USDA Deputy Secretary Dr. Jewel Bronaugh led an ambitious and successful trade mission to Nairobi, Kenya, and Zanzibar, Tanzania, October 31-November 4. During the course of 5 days, Bronaugh and a delegation of leaders from USDA’s Foreign Agricultural Service (FAS), 25 U.S. agribusinesses and farm organizations, and 5 state departments of agriculture, traveled to 4 cities across 3 regions, conducted 127 business-to-business meetings between U.S. business representatives and foreign importers, met with 2 Presidents and several other dignitaries, and visited a flourishing USDA McGovern-Dole school feeding project.
The jam-packed trade mission succeeded in increasing awareness and boosting sales of high-quality U.S. food and agricultural products to Sub Saharan Africa and bolstering trade ties between the countries. Bronaugh and the delegation reiterated the need to embrace science-driven policies to help grow two-way trade, increase economic opportunities, and improve food security though agricultural biotech. U.S. companies initially project $4.15 million in expected 12-month sales from the mission.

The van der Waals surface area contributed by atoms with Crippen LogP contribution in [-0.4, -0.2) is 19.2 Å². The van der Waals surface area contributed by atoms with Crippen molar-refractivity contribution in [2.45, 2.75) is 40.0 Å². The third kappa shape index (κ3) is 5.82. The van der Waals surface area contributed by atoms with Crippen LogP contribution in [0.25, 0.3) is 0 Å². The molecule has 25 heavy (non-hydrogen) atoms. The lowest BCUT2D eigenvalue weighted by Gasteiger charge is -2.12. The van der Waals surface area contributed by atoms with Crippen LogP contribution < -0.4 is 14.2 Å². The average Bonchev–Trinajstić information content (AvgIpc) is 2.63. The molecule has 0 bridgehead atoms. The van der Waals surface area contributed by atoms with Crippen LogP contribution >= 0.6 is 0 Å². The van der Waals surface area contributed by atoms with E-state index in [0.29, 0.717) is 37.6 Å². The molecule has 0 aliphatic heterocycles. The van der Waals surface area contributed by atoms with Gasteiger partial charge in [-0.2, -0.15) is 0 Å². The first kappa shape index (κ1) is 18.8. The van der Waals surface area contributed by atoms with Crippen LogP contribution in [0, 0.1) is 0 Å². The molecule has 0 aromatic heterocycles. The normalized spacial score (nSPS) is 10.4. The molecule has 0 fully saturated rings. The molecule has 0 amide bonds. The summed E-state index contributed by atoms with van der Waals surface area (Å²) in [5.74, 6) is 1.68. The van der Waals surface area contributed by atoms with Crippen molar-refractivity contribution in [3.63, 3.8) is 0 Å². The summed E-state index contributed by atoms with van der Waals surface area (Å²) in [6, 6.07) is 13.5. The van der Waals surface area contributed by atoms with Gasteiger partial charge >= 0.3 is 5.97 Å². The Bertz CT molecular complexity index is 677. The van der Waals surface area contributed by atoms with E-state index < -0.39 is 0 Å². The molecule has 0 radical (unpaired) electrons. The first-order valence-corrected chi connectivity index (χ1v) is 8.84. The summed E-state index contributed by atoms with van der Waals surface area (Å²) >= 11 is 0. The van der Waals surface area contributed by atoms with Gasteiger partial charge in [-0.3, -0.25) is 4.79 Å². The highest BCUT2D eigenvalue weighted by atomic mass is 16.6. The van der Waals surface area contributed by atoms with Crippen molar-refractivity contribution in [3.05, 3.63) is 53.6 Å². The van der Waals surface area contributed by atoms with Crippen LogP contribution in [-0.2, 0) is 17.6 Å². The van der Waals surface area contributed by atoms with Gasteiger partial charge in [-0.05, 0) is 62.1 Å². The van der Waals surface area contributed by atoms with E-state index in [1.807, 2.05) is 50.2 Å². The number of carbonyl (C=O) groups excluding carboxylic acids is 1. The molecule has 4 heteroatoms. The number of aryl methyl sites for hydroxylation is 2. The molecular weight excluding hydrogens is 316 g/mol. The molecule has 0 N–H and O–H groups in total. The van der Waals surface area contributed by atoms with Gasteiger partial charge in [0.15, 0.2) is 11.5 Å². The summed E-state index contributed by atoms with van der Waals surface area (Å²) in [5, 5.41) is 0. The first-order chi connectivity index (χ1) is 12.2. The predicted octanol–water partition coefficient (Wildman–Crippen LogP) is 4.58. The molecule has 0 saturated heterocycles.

“It was exciting to talk about some of the new and innovative technologies. One of the challenges that we heard while we were here was the significant drought that all of Africa is experiencing,” Bronaugh said. “It has impacted agricultural production and the quality of feed for animals – so we continued to talk about how agricultural biotech can address those issues, allowing opportunities for producing crops for food consumption and grain for feed that is drought resistant, pest resistant, and disease resistant.”
Examining how innovative technologies can increase economic opportunities in the food and agricultural sectors and improve agricultural resilience in East Africa was a priority during the trade mission. Visits to prospering McGovern-Dole sites highlighted the impact new technologies can have for women and other underrepresented communities.
“McGovern-Dole Programs are a powerful part of the work that we do at USDA and it was exciting to see the work first-hand,” FAS Administrator Daniel Whitley said. “We witnessed two program announcements during the trip; the graduation of the program in Kenya and the opening of one in Tanzania. Seeing the impact of us being able to provide commodities for these school feeding programs, and how that has benefited the families and the young people in those communities is remarkable.”
Trade missions are integral to FAS’s international marketing efforts, offering U.S. exporters a unique opportunity to build in-person relationships with potential buyers, learn first-hand about the market from industry and FAS trade experts, and ultimately generate sales for their businesses while helping feed the world.Source : usda.gov